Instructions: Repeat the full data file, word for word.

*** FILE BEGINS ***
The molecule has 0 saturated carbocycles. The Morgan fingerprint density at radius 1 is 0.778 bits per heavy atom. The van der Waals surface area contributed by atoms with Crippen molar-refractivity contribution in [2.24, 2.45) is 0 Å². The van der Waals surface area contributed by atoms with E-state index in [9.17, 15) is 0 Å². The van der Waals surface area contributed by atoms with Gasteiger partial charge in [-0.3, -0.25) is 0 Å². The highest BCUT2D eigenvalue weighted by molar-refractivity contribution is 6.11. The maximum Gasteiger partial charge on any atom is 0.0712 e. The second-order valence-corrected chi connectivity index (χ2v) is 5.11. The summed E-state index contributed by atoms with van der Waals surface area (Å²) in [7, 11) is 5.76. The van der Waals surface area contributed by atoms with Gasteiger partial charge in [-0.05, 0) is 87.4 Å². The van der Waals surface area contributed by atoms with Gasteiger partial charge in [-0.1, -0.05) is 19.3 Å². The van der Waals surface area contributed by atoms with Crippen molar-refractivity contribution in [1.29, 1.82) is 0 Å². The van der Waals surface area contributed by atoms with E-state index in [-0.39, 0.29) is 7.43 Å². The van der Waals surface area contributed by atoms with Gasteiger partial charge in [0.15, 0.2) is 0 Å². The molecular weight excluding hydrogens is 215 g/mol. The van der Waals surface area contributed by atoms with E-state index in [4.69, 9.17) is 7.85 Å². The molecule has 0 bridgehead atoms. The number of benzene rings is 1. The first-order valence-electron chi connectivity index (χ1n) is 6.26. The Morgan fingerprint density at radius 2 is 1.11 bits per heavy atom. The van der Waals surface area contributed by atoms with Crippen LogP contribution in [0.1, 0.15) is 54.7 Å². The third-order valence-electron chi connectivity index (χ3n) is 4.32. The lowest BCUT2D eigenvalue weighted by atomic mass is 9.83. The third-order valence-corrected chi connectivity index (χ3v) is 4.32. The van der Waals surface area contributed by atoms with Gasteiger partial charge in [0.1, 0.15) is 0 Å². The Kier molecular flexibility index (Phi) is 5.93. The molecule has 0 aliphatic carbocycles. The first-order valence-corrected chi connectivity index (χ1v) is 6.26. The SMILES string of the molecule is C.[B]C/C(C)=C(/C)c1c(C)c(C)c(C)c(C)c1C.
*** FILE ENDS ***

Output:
The molecule has 0 saturated carbocycles. The Morgan fingerprint density at radius 1 is 0.778 bits per heavy atom. The van der Waals surface area contributed by atoms with Crippen molar-refractivity contribution in [2.24, 2.45) is 0 Å². The van der Waals surface area contributed by atoms with E-state index in [9.17, 15) is 0 Å². The van der Waals surface area contributed by atoms with Gasteiger partial charge in [-0.3, -0.25) is 0 Å². The highest BCUT2D eigenvalue weighted by molar-refractivity contribution is 6.11. The maximum Gasteiger partial charge on any atom is 0.0712 e. The second-order valence-corrected chi connectivity index (χ2v) is 5.11. The summed E-state index contributed by atoms with van der Waals surface area (Å²) in [7, 11) is 5.76. The van der Waals surface area contributed by atoms with Gasteiger partial charge in [-0.05, 0) is 87.4 Å². The van der Waals surface area contributed by atoms with Gasteiger partial charge in [-0.1, -0.05) is 19.3 Å². The van der Waals surface area contributed by atoms with Crippen molar-refractivity contribution in [1.29, 1.82) is 0 Å². The van der Waals surface area contributed by atoms with E-state index in [-0.39, 0.29) is 7.43 Å². The van der Waals surface area contributed by atoms with Gasteiger partial charge in [0.15, 0.2) is 0 Å². The molecular weight excluding hydrogens is 215 g/mol. The van der Waals surface area contributed by atoms with E-state index in [4.69, 9.17) is 7.85 Å². The molecule has 0 bridgehead atoms. The number of benzene rings is 1. The first-order valence-electron chi connectivity index (χ1n) is 6.26. The Morgan fingerprint density at radius 2 is 1.11 bits per heavy atom. The van der Waals surface area contributed by atoms with Crippen LogP contribution in [0.1, 0.15) is 54.7 Å². The third-order valence-electron chi connectivity index (χ3n) is 4.32. The lowest BCUT2D eigenvalue weighted by atomic mass is 9.83. The third-order valence-corrected chi connectivity index (χ3v) is 4.32. The van der Waals surface area contributed by atoms with Gasteiger partial charge in [0.1, 0.15) is 0 Å². The Kier molecular flexibility index (Phi) is 5.93. The molecule has 0 aliphatic carbocycles. The first-order valence-corrected chi connectivity index (χ1v) is 6.26. The SMILES string of the molecule is C.[B]C/C(C)=C(/C)c1c(C)c(C)c(C)c(C)c1C.